How to Protect Your Personal Safety While Traveling in Europe

Tourists from all countries flock to Europe for sightseeing and vacations. Before leaving on a trip to Europe, however, put some thought into your personal safety while oversees. Most of Europe is relatively safe for a travel destination compared to other places in the world, so many travelers do not think to take precautions. As a traveler, it is important to remember that you can’t be too careful. Do not worry too much, but do take the time to protect yourself when you travel to Europe as a tourist.

One important safety step that only a small percentage of travelers to Europe take advantage of is to register with your country’s embassy in each European destination. Travel safety does not only involve protecting our possessions or ourselves from crime but also consists of having a plan in the case of natural disasters or other unforeseen circumstances or if your trip does not go as planned. Protecting yourself involves having backup places to stay and people you can reach back home. If you register with the embassy, your family will have a way to contact you in the event of an emergency.

Before you leave for your trip, it is also important to check terror threats in the areas of Europe to which you are traveling. Europe has historically been safe for travelers, but lately there have been some terror threats regarding subway systems and other forms of transportation, so be sure to check into this before departing to each new destination.

Wherever you plan to travel in Europe, make sure you know who to go to in the event of an emergency or problem. Whenever you travel to a new country, there are a few things you need to know to be safe. Find out the emergency phone number for each area you will visit, make sure to know where the nearest police station is or somewhere you can go if you need help, and make sure you know where the nearest hospital is and how you will get there if needed.

If you travel to Europe alone, and even if you go in a pair or as a group, there are some steps you can take to make yourself safer. Establish a set contact person, or preferably more than one person, back home. Before you leave, give copies of your itinerary to everyone who is important. Make sure they know how to reach you if necessary, and make sure you have a plan to reach them. Think about the logistics of using your phone and email in Europe. If you are staying in hostels, you may have trouble accessing the Internet. Phone chargers must have adapters to convert to European outlets. Think about these things beforehand so that you always have a line of communication with home should something go wrong.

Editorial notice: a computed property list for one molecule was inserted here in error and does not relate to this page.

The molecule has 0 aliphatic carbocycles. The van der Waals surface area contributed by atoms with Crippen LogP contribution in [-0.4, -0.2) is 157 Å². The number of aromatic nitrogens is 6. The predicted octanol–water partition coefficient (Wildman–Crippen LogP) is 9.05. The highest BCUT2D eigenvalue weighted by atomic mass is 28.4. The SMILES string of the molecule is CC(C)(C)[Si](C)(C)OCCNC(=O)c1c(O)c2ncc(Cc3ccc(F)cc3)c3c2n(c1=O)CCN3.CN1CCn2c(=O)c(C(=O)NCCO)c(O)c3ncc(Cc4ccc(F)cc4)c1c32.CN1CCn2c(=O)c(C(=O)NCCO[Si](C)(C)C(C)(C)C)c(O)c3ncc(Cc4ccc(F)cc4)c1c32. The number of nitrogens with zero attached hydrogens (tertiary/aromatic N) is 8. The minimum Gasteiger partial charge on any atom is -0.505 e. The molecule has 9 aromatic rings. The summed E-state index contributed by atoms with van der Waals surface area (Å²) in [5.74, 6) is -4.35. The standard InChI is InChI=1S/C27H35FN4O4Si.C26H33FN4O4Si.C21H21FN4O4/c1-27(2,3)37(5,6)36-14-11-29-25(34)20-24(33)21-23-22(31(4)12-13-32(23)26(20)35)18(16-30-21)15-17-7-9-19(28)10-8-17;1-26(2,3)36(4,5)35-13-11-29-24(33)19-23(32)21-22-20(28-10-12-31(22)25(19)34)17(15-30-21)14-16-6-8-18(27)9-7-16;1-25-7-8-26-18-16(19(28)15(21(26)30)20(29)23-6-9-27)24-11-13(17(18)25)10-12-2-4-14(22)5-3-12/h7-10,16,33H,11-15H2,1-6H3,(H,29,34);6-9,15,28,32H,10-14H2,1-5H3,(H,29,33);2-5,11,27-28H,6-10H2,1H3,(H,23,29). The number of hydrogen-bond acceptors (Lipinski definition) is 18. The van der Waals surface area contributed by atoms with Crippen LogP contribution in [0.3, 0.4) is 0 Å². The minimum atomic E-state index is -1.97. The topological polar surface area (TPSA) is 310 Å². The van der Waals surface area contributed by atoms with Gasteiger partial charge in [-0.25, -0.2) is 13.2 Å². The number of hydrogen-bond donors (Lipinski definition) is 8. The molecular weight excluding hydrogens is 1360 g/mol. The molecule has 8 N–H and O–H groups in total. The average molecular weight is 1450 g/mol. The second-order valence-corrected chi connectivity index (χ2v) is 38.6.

It never hurts to have a backup plan to deal with potential issues. A little planning before your trip can save a lot of trouble later. Much information is available regarding how to protect personal possessions, and money while traveling, but it is part of your personal safety as well to make sure you do not leave yourself without necessities in the event of a problem. It may be a smart idea to leave whichever credit cards or credit card information you do not take with you with someone you trust back at home. Should something happen to your money while in Europe, this person can reserve hotel rooms and other necessities for you.